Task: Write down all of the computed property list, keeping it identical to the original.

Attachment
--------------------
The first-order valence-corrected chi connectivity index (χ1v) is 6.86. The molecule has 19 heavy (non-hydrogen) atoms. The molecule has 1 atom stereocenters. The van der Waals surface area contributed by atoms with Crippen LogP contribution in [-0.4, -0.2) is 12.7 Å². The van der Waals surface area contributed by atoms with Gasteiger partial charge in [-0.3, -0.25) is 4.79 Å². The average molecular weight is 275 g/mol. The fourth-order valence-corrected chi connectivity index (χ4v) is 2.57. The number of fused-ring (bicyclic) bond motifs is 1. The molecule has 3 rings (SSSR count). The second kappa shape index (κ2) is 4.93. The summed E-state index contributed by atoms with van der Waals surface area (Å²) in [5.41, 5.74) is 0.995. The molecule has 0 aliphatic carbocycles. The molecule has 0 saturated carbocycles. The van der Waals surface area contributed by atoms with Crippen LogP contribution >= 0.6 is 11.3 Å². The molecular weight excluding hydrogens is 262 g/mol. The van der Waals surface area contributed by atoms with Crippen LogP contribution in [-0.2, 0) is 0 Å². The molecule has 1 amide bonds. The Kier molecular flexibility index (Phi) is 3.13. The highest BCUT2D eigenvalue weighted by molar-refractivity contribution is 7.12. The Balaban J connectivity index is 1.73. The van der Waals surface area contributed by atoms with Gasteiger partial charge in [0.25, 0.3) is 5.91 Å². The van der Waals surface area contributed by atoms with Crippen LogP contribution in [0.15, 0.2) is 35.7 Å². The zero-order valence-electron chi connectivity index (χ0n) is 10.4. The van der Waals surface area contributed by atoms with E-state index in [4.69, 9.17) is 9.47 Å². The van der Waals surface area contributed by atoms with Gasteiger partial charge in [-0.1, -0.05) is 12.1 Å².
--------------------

The first-order valence-corrected chi connectivity index (χ1v) is 6.86. The molecule has 19 heavy (non-hydrogen) atoms. The molecule has 1 atom stereocenters. The van der Waals surface area contributed by atoms with Crippen LogP contribution in [-0.4, -0.2) is 12.7 Å². The van der Waals surface area contributed by atoms with Gasteiger partial charge in [-0.3, -0.25) is 4.79 Å². The average molecular weight is 275 g/mol. The fourth-order valence-corrected chi connectivity index (χ4v) is 2.57. The number of fused-ring (bicyclic) bond motifs is 1. The molecule has 3 rings (SSSR count). The second kappa shape index (κ2) is 4.93. The summed E-state index contributed by atoms with van der Waals surface area (Å²) in [5.41, 5.74) is 0.995. The molecule has 0 aliphatic carbocycles. The molecule has 0 saturated carbocycles. The van der Waals surface area contributed by atoms with Crippen LogP contribution >= 0.6 is 11.3 Å². The molecular weight excluding hydrogens is 262 g/mol. The van der Waals surface area contributed by atoms with Crippen LogP contribution in [-0.2, 0) is 0 Å². The molecule has 1 amide bonds. The Kier molecular flexibility index (Phi) is 3.13. The highest BCUT2D eigenvalue weighted by molar-refractivity contribution is 7.12. The Balaban J connectivity index is 1.73. The van der Waals surface area contributed by atoms with Gasteiger partial charge in [0.25, 0.3) is 5.91 Å². The van der Waals surface area contributed by atoms with Crippen LogP contribution in [0.15, 0.2) is 35.7 Å². The zero-order valence-electron chi connectivity index (χ0n) is 10.4. The van der Waals surface area contributed by atoms with E-state index in [4.69, 9.17) is 9.47 Å². The van der Waals surface area contributed by atoms with Gasteiger partial charge in [-0.1, -0.05) is 12.1 Å².